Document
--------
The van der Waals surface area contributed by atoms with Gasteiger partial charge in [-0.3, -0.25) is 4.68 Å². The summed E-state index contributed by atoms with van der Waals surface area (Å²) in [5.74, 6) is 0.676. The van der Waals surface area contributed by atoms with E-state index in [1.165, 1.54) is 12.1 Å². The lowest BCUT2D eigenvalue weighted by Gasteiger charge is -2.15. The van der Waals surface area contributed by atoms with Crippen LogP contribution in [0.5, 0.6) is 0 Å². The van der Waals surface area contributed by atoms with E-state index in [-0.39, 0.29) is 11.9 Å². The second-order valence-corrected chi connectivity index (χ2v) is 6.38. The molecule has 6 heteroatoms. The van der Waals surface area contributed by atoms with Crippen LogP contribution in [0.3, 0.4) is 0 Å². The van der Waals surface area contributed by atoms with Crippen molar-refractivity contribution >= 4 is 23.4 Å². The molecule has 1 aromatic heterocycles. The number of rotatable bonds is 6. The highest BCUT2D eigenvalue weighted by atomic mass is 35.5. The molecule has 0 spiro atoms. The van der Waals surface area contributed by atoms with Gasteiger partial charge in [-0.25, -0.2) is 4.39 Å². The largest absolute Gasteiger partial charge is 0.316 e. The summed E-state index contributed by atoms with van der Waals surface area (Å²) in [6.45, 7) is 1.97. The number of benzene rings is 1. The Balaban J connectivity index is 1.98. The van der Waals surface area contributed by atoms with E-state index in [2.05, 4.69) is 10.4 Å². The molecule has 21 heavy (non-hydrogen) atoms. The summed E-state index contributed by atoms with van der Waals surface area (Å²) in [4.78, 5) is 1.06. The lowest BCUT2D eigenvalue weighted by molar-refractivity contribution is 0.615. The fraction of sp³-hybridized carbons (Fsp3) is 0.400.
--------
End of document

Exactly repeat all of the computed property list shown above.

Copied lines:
The van der Waals surface area contributed by atoms with Gasteiger partial charge in [-0.3, -0.25) is 4.68 Å². The summed E-state index contributed by atoms with van der Waals surface area (Å²) in [5.74, 6) is 0.676. The van der Waals surface area contributed by atoms with E-state index in [1.165, 1.54) is 12.1 Å². The lowest BCUT2D eigenvalue weighted by Gasteiger charge is -2.15. The van der Waals surface area contributed by atoms with Crippen LogP contribution in [0.5, 0.6) is 0 Å². The van der Waals surface area contributed by atoms with E-state index in [-0.39, 0.29) is 11.9 Å². The second-order valence-corrected chi connectivity index (χ2v) is 6.38. The molecule has 6 heteroatoms. The van der Waals surface area contributed by atoms with Crippen LogP contribution in [0.3, 0.4) is 0 Å². The van der Waals surface area contributed by atoms with Crippen molar-refractivity contribution >= 4 is 23.4 Å². The molecule has 1 aromatic heterocycles. The number of rotatable bonds is 6. The highest BCUT2D eigenvalue weighted by atomic mass is 35.5. The molecule has 0 spiro atoms. The van der Waals surface area contributed by atoms with Gasteiger partial charge in [-0.25, -0.2) is 4.39 Å². The largest absolute Gasteiger partial charge is 0.316 e. The summed E-state index contributed by atoms with van der Waals surface area (Å²) in [6.45, 7) is 1.97. The number of benzene rings is 1. The Balaban J connectivity index is 1.98. The van der Waals surface area contributed by atoms with E-state index in [2.05, 4.69) is 10.4 Å². The molecule has 21 heavy (non-hydrogen) atoms. The summed E-state index contributed by atoms with van der Waals surface area (Å²) in [4.78, 5) is 1.06. The lowest BCUT2D eigenvalue weighted by molar-refractivity contribution is 0.615. The fraction of sp³-hybridized carbons (Fsp3) is 0.400.